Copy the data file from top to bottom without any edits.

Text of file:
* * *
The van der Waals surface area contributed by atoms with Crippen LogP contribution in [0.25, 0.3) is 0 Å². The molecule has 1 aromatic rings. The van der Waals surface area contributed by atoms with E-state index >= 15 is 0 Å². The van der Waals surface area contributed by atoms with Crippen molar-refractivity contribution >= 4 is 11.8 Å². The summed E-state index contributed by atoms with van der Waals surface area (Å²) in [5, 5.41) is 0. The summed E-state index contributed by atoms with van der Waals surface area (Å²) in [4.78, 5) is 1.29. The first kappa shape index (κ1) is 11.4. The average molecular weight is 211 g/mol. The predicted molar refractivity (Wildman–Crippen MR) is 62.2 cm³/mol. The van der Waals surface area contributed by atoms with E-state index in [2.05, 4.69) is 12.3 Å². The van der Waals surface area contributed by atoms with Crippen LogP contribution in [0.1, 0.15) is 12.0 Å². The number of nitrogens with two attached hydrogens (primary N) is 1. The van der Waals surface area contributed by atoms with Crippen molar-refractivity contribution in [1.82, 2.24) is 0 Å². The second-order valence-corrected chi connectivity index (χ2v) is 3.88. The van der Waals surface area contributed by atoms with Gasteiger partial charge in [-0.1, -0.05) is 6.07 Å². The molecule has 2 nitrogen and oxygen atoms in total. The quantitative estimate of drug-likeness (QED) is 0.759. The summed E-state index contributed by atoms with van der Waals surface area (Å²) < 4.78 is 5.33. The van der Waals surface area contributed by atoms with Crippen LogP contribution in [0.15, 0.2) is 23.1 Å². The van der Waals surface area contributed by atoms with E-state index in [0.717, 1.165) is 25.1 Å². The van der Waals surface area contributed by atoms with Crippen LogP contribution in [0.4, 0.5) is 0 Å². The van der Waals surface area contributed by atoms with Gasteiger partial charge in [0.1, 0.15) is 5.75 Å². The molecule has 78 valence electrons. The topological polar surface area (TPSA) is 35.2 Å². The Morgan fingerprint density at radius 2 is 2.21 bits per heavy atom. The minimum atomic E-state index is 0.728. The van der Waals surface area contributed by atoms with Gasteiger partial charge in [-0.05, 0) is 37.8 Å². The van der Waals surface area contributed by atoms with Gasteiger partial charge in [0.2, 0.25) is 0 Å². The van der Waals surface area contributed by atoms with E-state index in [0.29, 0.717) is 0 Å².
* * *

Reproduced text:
The van der Waals surface area contributed by atoms with Crippen LogP contribution in [0.25, 0.3) is 0 Å². The molecule has 1 aromatic rings. The van der Waals surface area contributed by atoms with E-state index >= 15 is 0 Å². The van der Waals surface area contributed by atoms with Crippen molar-refractivity contribution >= 4 is 11.8 Å². The summed E-state index contributed by atoms with van der Waals surface area (Å²) in [5, 5.41) is 0. The summed E-state index contributed by atoms with van der Waals surface area (Å²) in [4.78, 5) is 1.29. The first kappa shape index (κ1) is 11.4. The average molecular weight is 211 g/mol. The predicted molar refractivity (Wildman–Crippen MR) is 62.2 cm³/mol. The van der Waals surface area contributed by atoms with E-state index in [2.05, 4.69) is 12.3 Å². The van der Waals surface area contributed by atoms with Crippen LogP contribution in [0.1, 0.15) is 12.0 Å². The number of nitrogens with two attached hydrogens (primary N) is 1. The van der Waals surface area contributed by atoms with Crippen molar-refractivity contribution in [1.82, 2.24) is 0 Å². The second-order valence-corrected chi connectivity index (χ2v) is 3.88. The van der Waals surface area contributed by atoms with Gasteiger partial charge in [-0.1, -0.05) is 6.07 Å². The molecule has 2 nitrogen and oxygen atoms in total. The quantitative estimate of drug-likeness (QED) is 0.759. The summed E-state index contributed by atoms with van der Waals surface area (Å²) < 4.78 is 5.33. The van der Waals surface area contributed by atoms with Crippen LogP contribution in [0.15, 0.2) is 23.1 Å². The van der Waals surface area contributed by atoms with E-state index in [0.717, 1.165) is 25.1 Å². The van der Waals surface area contributed by atoms with Crippen LogP contribution in [0.4, 0.5) is 0 Å². The van der Waals surface area contributed by atoms with Gasteiger partial charge in [0.1, 0.15) is 5.75 Å². The molecule has 78 valence electrons. The topological polar surface area (TPSA) is 35.2 Å². The Morgan fingerprint density at radius 2 is 2.21 bits per heavy atom. The minimum atomic E-state index is 0.728. The van der Waals surface area contributed by atoms with Gasteiger partial charge in [-0.05, 0) is 37.8 Å². The van der Waals surface area contributed by atoms with Gasteiger partial charge in [0.2, 0.25) is 0 Å². The van der Waals surface area contributed by atoms with E-state index in [0.29, 0.717) is 0 Å².